New mentor and master teachers to help provide K-12 instructional leadership;
Require weekly meetings for teachers to collaborate on student achievement;
Peers take part in teacher and administrator observations and evaluations;
Establish a new four-tiered teacher salary structure to build a strong system of support: Apprentice, Career, Mentor, and Master Teachers;
Increase pay significantly from level to level;
All new teachers are part of the tiered structure. Current teachers can move over to that structure or say with the existing step-and-lane structure;
Other options for higher pay include filling critical-shortage positions;
Cost-of-living increases would be decided locally;
Expand the School Administration Manager program to free up principals to be instructional leaders;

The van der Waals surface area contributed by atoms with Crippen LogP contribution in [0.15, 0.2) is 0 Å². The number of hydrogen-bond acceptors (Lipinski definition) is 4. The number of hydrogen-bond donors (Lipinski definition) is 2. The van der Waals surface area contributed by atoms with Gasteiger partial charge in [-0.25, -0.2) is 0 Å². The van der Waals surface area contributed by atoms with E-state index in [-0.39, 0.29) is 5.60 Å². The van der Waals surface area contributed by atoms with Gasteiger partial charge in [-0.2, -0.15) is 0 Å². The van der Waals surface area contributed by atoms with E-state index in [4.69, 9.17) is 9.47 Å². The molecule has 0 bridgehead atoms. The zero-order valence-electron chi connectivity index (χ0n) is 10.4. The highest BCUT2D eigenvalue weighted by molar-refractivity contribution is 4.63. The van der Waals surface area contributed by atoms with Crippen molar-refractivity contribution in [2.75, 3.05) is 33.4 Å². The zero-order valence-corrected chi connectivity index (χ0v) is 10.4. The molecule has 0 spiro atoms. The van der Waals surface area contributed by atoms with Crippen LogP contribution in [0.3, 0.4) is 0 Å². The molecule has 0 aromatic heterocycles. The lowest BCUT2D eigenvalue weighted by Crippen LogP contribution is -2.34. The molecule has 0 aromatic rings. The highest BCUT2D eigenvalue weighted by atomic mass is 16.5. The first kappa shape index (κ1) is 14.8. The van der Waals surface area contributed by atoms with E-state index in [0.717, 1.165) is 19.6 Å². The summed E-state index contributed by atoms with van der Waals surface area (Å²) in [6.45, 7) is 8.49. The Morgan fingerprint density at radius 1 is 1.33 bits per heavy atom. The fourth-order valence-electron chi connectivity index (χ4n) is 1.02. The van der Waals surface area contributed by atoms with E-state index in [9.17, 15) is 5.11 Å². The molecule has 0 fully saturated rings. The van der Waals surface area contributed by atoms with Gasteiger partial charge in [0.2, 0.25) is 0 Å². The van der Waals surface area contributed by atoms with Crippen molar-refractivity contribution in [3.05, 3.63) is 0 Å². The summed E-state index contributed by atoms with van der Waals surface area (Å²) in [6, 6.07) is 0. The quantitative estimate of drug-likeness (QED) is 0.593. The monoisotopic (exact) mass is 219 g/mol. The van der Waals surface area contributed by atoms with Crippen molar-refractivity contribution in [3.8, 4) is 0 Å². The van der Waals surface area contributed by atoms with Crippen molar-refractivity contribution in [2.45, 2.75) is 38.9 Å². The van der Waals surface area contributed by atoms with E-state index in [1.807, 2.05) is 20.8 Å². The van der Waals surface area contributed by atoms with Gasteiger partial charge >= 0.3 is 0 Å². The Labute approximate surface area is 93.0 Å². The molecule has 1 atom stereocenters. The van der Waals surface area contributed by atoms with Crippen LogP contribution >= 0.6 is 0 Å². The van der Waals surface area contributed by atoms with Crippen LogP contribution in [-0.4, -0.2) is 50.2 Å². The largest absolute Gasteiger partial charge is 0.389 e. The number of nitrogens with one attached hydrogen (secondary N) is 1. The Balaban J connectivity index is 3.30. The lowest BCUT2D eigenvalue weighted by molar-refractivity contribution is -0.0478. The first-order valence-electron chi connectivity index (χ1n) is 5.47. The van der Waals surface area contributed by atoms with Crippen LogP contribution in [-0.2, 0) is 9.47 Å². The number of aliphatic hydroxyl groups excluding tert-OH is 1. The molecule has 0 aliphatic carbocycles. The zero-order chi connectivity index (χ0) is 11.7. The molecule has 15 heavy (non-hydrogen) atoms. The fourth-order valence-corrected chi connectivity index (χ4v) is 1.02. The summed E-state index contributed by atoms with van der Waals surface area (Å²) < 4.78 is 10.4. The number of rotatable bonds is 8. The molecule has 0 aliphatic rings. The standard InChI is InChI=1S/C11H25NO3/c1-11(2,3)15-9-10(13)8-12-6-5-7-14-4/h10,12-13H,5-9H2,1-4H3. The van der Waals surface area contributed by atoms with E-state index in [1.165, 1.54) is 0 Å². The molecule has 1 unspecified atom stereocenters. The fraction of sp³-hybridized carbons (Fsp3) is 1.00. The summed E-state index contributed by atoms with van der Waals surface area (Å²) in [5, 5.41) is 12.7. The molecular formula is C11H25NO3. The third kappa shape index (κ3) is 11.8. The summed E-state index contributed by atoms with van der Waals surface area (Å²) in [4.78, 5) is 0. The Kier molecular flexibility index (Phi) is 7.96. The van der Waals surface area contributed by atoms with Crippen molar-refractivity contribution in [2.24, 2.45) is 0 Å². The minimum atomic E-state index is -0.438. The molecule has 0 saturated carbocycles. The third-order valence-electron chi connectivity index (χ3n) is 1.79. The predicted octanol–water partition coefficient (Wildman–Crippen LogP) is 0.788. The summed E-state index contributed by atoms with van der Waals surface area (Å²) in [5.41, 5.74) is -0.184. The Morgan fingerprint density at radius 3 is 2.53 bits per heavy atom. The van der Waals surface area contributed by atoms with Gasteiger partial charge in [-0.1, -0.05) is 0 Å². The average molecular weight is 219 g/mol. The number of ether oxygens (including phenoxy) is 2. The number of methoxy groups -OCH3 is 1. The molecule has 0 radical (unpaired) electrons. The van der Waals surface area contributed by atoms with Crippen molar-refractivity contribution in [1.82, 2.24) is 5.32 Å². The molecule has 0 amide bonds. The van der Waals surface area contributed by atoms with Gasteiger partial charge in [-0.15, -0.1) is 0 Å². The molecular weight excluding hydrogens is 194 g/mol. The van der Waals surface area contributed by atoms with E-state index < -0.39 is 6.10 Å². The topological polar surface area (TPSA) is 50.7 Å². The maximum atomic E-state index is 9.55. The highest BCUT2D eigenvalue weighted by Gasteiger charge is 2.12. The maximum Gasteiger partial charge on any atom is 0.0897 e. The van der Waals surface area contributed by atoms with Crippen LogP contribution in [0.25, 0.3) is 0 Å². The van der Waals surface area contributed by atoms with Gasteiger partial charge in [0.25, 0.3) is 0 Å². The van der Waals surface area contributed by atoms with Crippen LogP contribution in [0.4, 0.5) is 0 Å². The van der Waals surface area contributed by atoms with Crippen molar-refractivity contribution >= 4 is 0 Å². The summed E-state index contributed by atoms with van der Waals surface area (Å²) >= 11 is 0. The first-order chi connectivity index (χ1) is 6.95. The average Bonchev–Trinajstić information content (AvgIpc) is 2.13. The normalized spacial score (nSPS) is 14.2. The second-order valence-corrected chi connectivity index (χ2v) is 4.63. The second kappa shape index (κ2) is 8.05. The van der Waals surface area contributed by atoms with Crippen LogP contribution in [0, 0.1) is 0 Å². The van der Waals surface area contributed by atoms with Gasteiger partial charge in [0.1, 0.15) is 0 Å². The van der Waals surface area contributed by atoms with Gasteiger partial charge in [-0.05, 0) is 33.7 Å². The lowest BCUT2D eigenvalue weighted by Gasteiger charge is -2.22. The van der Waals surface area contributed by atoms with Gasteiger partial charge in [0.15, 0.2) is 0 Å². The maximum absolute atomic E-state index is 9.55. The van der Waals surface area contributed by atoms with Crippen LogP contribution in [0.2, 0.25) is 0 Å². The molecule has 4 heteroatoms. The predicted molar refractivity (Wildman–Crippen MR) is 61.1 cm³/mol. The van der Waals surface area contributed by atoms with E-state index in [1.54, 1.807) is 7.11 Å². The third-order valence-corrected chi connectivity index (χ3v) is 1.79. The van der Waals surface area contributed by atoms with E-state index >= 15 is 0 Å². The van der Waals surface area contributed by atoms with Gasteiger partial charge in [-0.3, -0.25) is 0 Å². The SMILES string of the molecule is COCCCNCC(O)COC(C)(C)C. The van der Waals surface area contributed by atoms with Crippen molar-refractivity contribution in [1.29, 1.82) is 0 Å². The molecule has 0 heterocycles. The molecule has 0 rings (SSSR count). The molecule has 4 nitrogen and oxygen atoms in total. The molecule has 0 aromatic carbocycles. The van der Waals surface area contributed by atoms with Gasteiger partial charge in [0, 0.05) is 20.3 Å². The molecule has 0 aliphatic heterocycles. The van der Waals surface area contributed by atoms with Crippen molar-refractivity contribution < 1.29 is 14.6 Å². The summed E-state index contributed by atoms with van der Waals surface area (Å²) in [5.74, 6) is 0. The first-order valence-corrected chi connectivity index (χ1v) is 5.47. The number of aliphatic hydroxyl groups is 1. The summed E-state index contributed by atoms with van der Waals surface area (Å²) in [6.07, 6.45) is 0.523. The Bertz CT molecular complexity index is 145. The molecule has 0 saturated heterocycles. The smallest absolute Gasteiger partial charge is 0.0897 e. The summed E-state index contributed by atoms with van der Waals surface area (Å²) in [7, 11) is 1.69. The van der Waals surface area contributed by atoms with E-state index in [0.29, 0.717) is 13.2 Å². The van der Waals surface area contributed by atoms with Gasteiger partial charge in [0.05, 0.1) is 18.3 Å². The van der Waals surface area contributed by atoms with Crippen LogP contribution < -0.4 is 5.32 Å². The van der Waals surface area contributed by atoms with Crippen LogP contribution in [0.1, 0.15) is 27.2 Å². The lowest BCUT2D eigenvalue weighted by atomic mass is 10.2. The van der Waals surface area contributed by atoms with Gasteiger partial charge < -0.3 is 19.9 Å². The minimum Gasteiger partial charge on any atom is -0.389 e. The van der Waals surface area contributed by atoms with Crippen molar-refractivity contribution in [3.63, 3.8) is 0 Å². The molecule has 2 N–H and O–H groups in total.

Improve the Iowa Core to raise state academic standards;
Create a rigorous model curriculum to serve as a guide to school district;
Adopt new assessments to better determine student strengths and weaknesses;
New tests include end-of-course exams that act as a high school exit exam;
Ensure third graders read with intensive support and end social promotion;
Fuel local innovation with an "Innovation Acceleration Fund";
Expand pathway for charter schools that meet state approval;
Offer more high-quality online learning options;
Expand competency-based education; and
Launch statewide effort to increase parent engagement.
Throughout the meeting, the public had opportunities to ask questions of the Governor and others.
One question concerned the correlation between parent involvement and success in school.
"Parent involvement is critical, especially with broken families and divorce," said Branstad. "Regardless of the financial situation, if parents are engaged, it's huge."
Emmetsburg resident Brian Campbell asked about the role retired educators and community leaders could play.
"Retirees can certainly augment what teachers do," answered Branstad. "They are an important asset and we have to utilize them."
"I would like to see us build a network of retired mentors and teachers," Linda Fandel added.